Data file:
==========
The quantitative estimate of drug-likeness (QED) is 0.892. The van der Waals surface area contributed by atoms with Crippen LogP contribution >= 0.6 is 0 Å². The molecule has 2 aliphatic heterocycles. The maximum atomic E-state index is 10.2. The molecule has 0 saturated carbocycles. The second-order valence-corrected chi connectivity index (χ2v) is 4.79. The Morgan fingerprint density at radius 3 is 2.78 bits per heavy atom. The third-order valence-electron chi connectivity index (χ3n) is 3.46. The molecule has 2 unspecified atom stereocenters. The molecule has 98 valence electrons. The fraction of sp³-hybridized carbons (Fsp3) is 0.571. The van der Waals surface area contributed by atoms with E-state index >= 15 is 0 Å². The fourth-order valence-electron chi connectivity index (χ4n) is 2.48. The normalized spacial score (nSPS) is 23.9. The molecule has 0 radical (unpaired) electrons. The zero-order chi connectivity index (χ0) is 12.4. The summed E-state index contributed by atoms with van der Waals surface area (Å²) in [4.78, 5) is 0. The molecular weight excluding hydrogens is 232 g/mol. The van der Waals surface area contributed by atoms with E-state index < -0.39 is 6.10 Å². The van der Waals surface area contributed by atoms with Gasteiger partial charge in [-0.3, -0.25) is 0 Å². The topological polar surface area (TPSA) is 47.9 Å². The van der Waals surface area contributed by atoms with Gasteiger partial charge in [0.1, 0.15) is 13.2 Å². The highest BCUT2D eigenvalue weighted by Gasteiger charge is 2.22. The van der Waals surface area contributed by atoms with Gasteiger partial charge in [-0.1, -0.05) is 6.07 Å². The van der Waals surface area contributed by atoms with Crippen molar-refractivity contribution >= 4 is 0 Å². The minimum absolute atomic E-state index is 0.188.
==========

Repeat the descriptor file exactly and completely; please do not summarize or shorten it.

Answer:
The quantitative estimate of drug-likeness (QED) is 0.892. The van der Waals surface area contributed by atoms with Crippen LogP contribution >= 0.6 is 0 Å². The molecule has 2 aliphatic heterocycles. The maximum atomic E-state index is 10.2. The molecule has 0 saturated carbocycles. The second-order valence-corrected chi connectivity index (χ2v) is 4.79. The Morgan fingerprint density at radius 3 is 2.78 bits per heavy atom. The third-order valence-electron chi connectivity index (χ3n) is 3.46. The molecule has 2 unspecified atom stereocenters. The molecule has 98 valence electrons. The fraction of sp³-hybridized carbons (Fsp3) is 0.571. The van der Waals surface area contributed by atoms with E-state index >= 15 is 0 Å². The fourth-order valence-electron chi connectivity index (χ4n) is 2.48. The normalized spacial score (nSPS) is 23.9. The molecule has 0 radical (unpaired) electrons. The zero-order chi connectivity index (χ0) is 12.4. The summed E-state index contributed by atoms with van der Waals surface area (Å²) in [4.78, 5) is 0. The molecular weight excluding hydrogens is 232 g/mol. The van der Waals surface area contributed by atoms with E-state index < -0.39 is 6.10 Å². The van der Waals surface area contributed by atoms with Gasteiger partial charge in [-0.3, -0.25) is 0 Å². The topological polar surface area (TPSA) is 47.9 Å². The van der Waals surface area contributed by atoms with Gasteiger partial charge in [0.1, 0.15) is 13.2 Å². The highest BCUT2D eigenvalue weighted by Gasteiger charge is 2.22. The van der Waals surface area contributed by atoms with Gasteiger partial charge in [-0.1, -0.05) is 6.07 Å². The van der Waals surface area contributed by atoms with Crippen molar-refractivity contribution >= 4 is 0 Å². The minimum absolute atomic E-state index is 0.188.